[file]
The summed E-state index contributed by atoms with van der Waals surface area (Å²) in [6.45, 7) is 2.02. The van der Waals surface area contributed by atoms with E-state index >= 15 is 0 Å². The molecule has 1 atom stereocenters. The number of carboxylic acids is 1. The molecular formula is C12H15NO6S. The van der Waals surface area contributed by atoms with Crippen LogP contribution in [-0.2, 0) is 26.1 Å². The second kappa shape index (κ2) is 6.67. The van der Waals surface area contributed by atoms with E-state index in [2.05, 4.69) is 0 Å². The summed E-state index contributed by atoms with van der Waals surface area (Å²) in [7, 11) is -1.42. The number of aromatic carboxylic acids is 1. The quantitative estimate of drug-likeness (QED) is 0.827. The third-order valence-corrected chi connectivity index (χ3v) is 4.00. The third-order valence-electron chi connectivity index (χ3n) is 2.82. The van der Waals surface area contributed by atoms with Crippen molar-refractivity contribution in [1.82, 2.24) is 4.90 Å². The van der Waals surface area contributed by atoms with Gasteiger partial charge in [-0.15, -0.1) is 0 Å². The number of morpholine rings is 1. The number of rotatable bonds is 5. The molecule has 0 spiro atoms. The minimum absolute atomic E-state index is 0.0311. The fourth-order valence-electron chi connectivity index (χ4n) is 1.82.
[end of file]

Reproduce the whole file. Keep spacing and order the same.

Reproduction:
The summed E-state index contributed by atoms with van der Waals surface area (Å²) in [6.45, 7) is 2.02. The van der Waals surface area contributed by atoms with E-state index >= 15 is 0 Å². The molecule has 1 atom stereocenters. The number of carboxylic acids is 1. The molecular formula is C12H15NO6S. The van der Waals surface area contributed by atoms with Crippen LogP contribution in [-0.2, 0) is 26.1 Å². The second kappa shape index (κ2) is 6.67. The van der Waals surface area contributed by atoms with E-state index in [2.05, 4.69) is 0 Å². The summed E-state index contributed by atoms with van der Waals surface area (Å²) in [7, 11) is -1.42. The number of aromatic carboxylic acids is 1. The quantitative estimate of drug-likeness (QED) is 0.827. The third-order valence-corrected chi connectivity index (χ3v) is 4.00. The third-order valence-electron chi connectivity index (χ3n) is 2.82. The van der Waals surface area contributed by atoms with Crippen molar-refractivity contribution in [1.82, 2.24) is 4.90 Å². The van der Waals surface area contributed by atoms with Gasteiger partial charge in [-0.15, -0.1) is 0 Å². The number of morpholine rings is 1. The number of rotatable bonds is 5. The molecule has 0 spiro atoms. The minimum absolute atomic E-state index is 0.0311. The fourth-order valence-electron chi connectivity index (χ4n) is 1.82.